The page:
I believe that the next American President has an opportunity and a responsibility to help make this vision of reconciliation a reality. The peace and stability of the region, the safety and human dignity of those who live in the midst of this conflict, and the moral character of our own nation all require the full engagement of the United States and its President in the resolution of the conflict. Would that we were again known as builders of peace on the global stage!

Please know that my prayers are with each of you, and with our nation, in these undoubtedly challenging and personally costly final days of the campaign. I remain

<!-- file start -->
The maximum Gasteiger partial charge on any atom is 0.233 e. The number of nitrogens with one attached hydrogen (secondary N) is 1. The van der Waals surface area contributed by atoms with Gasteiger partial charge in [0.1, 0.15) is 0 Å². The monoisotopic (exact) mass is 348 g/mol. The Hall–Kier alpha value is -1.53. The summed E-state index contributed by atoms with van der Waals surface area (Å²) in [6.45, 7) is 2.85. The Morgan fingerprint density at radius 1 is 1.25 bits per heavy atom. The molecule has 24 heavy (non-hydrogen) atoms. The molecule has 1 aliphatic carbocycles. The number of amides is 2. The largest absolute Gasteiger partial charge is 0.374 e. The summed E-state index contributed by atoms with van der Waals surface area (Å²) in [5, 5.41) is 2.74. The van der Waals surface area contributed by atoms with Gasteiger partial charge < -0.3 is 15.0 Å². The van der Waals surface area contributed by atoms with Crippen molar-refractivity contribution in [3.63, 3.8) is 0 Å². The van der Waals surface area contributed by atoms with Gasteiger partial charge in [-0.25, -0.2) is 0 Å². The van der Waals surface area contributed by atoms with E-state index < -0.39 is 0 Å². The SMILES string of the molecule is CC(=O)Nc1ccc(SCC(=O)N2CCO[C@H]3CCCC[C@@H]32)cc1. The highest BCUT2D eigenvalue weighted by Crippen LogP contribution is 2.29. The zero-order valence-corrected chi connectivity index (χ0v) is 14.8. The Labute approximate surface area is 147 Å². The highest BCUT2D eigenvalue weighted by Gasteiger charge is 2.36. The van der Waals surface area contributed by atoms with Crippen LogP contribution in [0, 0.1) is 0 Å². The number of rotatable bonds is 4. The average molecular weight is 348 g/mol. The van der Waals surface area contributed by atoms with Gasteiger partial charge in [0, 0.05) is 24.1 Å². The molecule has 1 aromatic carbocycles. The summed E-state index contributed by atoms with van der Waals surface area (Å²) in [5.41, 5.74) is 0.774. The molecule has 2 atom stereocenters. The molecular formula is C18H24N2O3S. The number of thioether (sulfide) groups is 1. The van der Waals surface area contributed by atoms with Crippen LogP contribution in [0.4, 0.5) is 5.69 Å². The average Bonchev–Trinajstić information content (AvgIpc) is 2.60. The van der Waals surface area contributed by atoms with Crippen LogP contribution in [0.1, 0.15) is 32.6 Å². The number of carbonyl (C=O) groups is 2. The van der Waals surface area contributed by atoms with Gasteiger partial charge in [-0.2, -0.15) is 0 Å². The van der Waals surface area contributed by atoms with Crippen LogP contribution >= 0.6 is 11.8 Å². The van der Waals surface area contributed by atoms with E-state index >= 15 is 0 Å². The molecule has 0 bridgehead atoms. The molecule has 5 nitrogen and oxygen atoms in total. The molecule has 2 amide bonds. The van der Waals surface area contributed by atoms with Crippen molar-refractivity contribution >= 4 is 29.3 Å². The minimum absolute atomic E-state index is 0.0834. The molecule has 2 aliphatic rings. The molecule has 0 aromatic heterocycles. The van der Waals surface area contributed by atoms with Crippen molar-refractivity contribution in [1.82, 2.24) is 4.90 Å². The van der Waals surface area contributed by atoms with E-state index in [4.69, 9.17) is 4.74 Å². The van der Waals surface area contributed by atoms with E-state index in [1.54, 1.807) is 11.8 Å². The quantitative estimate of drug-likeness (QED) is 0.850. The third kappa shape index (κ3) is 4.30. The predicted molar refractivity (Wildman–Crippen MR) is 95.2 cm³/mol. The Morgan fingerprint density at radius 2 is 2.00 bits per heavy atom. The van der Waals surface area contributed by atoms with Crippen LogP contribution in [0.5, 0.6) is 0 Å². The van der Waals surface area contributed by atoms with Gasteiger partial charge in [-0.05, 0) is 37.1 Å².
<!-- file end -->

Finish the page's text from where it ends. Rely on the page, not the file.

Your servant in Christ

The Most Rev. Katharine Jefferts Schori
Presiding Bishop
The Episcopal Church

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The background to this open letter was a comment made by Katharine Jefferts Schori – the Presiding Bishop of the Episcopal Church of the United States.    Schori apparently rejected the call for Boycott, Divestment and Sanctions (BDS) against Israeli goods and services, saying “invest in Palestine don’t divest from Israel”. Rev. Dr. Naim Ateek, the founder of ‘Sabeel’, points out the fates of Israel and Palestine cannot be so easily separated.

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An Open Letter to Presiding Bishop Katharine Jefferts Schori by Rev. Dr. Naim Ateek

3 April 2012

Dear Bishop Schori,

Greetings from Jerusalem on this holy week in which we remember the passion and suffering of our Lord Jesus Christ.